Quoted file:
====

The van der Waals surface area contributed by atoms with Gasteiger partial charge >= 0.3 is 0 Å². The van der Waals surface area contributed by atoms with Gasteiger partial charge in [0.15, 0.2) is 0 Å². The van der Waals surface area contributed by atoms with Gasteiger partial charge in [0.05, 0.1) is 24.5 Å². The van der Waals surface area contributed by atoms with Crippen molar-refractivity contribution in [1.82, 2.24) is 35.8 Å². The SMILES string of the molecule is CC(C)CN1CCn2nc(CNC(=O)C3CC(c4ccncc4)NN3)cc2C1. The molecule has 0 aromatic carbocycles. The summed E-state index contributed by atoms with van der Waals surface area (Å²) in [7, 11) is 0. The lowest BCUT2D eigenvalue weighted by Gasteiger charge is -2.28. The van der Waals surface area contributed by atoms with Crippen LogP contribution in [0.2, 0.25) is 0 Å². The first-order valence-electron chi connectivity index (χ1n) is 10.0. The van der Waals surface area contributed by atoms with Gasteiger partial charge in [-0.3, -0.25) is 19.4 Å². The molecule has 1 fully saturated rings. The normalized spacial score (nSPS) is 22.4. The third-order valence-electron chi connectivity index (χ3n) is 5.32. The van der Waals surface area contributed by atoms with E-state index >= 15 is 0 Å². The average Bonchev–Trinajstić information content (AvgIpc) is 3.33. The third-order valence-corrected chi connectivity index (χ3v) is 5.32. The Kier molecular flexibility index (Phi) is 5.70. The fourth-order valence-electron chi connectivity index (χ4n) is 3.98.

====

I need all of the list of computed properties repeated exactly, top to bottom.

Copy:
The van der Waals surface area contributed by atoms with Gasteiger partial charge >= 0.3 is 0 Å². The van der Waals surface area contributed by atoms with Gasteiger partial charge in [0.15, 0.2) is 0 Å². The van der Waals surface area contributed by atoms with Gasteiger partial charge in [0.05, 0.1) is 24.5 Å². The van der Waals surface area contributed by atoms with Crippen molar-refractivity contribution in [1.82, 2.24) is 35.8 Å². The SMILES string of the molecule is CC(C)CN1CCn2nc(CNC(=O)C3CC(c4ccncc4)NN3)cc2C1. The molecule has 0 aromatic carbocycles. The summed E-state index contributed by atoms with van der Waals surface area (Å²) in [7, 11) is 0. The lowest BCUT2D eigenvalue weighted by Gasteiger charge is -2.28. The van der Waals surface area contributed by atoms with Crippen LogP contribution in [0.2, 0.25) is 0 Å². The first-order valence-electron chi connectivity index (χ1n) is 10.0. The van der Waals surface area contributed by atoms with Gasteiger partial charge in [-0.3, -0.25) is 19.4 Å². The molecule has 1 fully saturated rings. The normalized spacial score (nSPS) is 22.4. The third-order valence-electron chi connectivity index (χ3n) is 5.32. The van der Waals surface area contributed by atoms with E-state index >= 15 is 0 Å². The average Bonchev–Trinajstić information content (AvgIpc) is 3.33. The third-order valence-corrected chi connectivity index (χ3v) is 5.32. The Kier molecular flexibility index (Phi) is 5.70. The fourth-order valence-electron chi connectivity index (χ4n) is 3.98.